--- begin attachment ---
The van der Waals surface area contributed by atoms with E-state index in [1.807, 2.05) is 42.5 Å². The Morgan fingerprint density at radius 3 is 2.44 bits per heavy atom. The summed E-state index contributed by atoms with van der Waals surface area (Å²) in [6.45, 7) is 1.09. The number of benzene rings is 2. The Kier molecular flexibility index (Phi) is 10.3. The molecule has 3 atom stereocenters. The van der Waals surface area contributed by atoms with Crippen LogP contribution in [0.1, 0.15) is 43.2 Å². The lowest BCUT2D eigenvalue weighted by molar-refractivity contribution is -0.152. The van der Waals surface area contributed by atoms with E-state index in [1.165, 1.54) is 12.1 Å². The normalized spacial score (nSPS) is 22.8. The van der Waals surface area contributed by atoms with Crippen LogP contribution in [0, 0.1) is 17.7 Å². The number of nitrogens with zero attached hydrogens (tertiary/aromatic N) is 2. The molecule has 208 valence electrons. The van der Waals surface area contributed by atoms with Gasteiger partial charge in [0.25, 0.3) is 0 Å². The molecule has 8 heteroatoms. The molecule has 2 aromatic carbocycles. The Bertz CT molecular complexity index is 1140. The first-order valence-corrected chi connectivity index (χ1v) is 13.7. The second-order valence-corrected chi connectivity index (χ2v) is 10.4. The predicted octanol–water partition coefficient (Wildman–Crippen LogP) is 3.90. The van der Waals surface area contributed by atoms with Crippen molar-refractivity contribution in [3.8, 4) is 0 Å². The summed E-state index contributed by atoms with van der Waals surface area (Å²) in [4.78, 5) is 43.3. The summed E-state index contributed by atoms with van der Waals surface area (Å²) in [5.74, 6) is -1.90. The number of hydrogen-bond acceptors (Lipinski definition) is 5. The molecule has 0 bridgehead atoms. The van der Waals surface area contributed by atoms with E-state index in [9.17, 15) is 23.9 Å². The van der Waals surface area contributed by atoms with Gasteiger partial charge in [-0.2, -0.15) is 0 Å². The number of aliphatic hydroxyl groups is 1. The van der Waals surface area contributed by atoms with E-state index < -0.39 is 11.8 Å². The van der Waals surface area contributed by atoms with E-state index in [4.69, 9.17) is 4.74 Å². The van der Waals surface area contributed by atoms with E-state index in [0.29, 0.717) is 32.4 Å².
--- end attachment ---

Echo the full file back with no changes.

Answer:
The van der Waals surface area contributed by atoms with E-state index in [1.807, 2.05) is 42.5 Å². The Morgan fingerprint density at radius 3 is 2.44 bits per heavy atom. The summed E-state index contributed by atoms with van der Waals surface area (Å²) in [6.45, 7) is 1.09. The number of benzene rings is 2. The Kier molecular flexibility index (Phi) is 10.3. The molecule has 3 atom stereocenters. The van der Waals surface area contributed by atoms with Crippen LogP contribution in [0.1, 0.15) is 43.2 Å². The lowest BCUT2D eigenvalue weighted by molar-refractivity contribution is -0.152. The van der Waals surface area contributed by atoms with E-state index in [1.165, 1.54) is 12.1 Å². The normalized spacial score (nSPS) is 22.8. The van der Waals surface area contributed by atoms with Crippen LogP contribution in [0, 0.1) is 17.7 Å². The number of nitrogens with zero attached hydrogens (tertiary/aromatic N) is 2. The molecule has 208 valence electrons. The van der Waals surface area contributed by atoms with Gasteiger partial charge in [0.25, 0.3) is 0 Å². The molecule has 8 heteroatoms. The molecule has 2 aromatic carbocycles. The Bertz CT molecular complexity index is 1140. The first-order valence-corrected chi connectivity index (χ1v) is 13.7. The second-order valence-corrected chi connectivity index (χ2v) is 10.4. The predicted octanol–water partition coefficient (Wildman–Crippen LogP) is 3.90. The van der Waals surface area contributed by atoms with Crippen molar-refractivity contribution in [3.8, 4) is 0 Å². The summed E-state index contributed by atoms with van der Waals surface area (Å²) in [4.78, 5) is 43.3. The summed E-state index contributed by atoms with van der Waals surface area (Å²) in [5.74, 6) is -1.90. The number of hydrogen-bond acceptors (Lipinski definition) is 5. The molecule has 0 bridgehead atoms. The van der Waals surface area contributed by atoms with E-state index in [9.17, 15) is 23.9 Å². The van der Waals surface area contributed by atoms with Gasteiger partial charge in [-0.2, -0.15) is 0 Å². The number of aliphatic hydroxyl groups is 1. The van der Waals surface area contributed by atoms with E-state index < -0.39 is 11.8 Å². The van der Waals surface area contributed by atoms with E-state index in [4.69, 9.17) is 4.74 Å². The van der Waals surface area contributed by atoms with E-state index in [0.29, 0.717) is 32.4 Å².